Top European and Iranian officials sought Saturday to save a deal committing Tehran to freezing uranium enrichment (search) programs, which can make nuclear weapons. But Iran's insistence on exempting key equipment hurt hopes of agreement before a key U.N. meeting reconvenes next week.

The squabble over Iran's interpretation of its deal with the European Union to freeze all activities linked to uranium enrichment stalled an International Atomic Energy Agency (search) board meeting, which was adjourned Friday until Monday.

That was meant to give the Iranian government time to approve a total freeze of the program — which can produce both low-grade nuclear fuel and weapons-grade material for the core of nuclear warheads (search) — and for delegates to decide on further steps in policing Tehran's nuclear activities.

But in Tehran, Foreign Minister Kamal Kharrazi told reporters Saturday that Iran (search) still held the view that it had a right to exempt about 20 centrifuges from the agreement, despite contrary views from the European Union.

Iran says it wants to run the centrifuges purely for research, something Kharrazi insisted was not banned by a Nov. 7 agreement worked out with Germany, France and Britain on behalf of the European Union.

"The centrifuges will work under International Atomic Energy Agency supervision and will be for research purposes only," he told reporters.

The meeting was adjourned to give time for a formal Iranian response by letter to the IAEA on whether the Tehran government accepts a full suspension that includes the 20 centrifuges.

EU delegates to the Vienna meeting said discussions continued Saturday by phone between British Foreign Secretary Jack Straw and Hassan Rowhani, secretary of Iran's Supreme National Security Council and his country's top point man on nuclear matters.

But they said the Europeans would not budge on insisting on a full freeze that included the centrifuges.

As the board meeting awaited a formal Iranian response, France, Germany and Britain toned down the language of proposed resolution they drafted, in attempts to entice Tehran to sign on to full suspension.

The confidential draft, made available to The Associated Press, weakened language on how any freeze would be monitored by the agency.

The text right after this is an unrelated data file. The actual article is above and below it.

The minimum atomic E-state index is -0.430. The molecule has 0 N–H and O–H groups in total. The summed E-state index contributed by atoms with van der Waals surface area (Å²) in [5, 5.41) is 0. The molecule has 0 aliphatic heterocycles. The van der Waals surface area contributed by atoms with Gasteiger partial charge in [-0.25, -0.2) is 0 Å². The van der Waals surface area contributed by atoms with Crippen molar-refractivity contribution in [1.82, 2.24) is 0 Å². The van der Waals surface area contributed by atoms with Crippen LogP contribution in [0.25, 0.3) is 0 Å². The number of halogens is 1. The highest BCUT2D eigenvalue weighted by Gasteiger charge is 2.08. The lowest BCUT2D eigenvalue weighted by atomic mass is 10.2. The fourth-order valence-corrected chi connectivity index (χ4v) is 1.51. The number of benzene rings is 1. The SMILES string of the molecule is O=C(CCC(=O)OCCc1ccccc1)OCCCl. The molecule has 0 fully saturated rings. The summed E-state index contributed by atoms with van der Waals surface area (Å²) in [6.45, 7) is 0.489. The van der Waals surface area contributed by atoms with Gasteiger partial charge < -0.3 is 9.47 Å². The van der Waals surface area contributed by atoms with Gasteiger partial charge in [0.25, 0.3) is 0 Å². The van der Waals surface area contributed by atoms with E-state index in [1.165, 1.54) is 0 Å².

It authorizes IAEA chief Mohamed ElBaradei to "pursue his investigations" into remaining suspicious aspects of Iran's nuclear activities over the past two decades.

But instead of mandating him to "report without delay" to the board if there are violations, it says only that he should "inform" board members of irregularities.

But an EU official told the AP that Tehran's refusal to drop demands to exempt equipment from the enrichment suspension could prompt a much harsher resolution that could include the threat of Security Council action.

Iran was one of three countries singled out by President Bush as part of an "axis of evil." The others were North Korea and Saddam Hussein's Iraq.

Western delegates to the meeting said the United States — which insists Tehran is seeking to make weapons and belongs before the U.N. Security Council— was unhappy with the draft. "The only good deal is one that's verifiable," Bush said Friday, reflecting skepticism about he proposed resolution.

Kharrazi, however, suggested that even the milder language was too tough for Iran.

"There are still provisions in the resolution we don't agree with," he said.

Delegates from EU countries at the meeting said that if Iran did not give in by Monday, the meeting could be adjourned and a new date set for fresh consultations on the board's plan of action — and a new resolution.

Anticipating that Iran would honor the Nov. 7 deal on full suspension, the original proposed resolution drafted by the three European countries had already been relatively mild, taking much of the heat off Iran after more than 1 1/2 years of IAEA scrutiny.

But Iran came to Thursday's opening day of the meeting with demands that it be allowed to operate the 20 centrifuges — which spin gas into enriched uranium.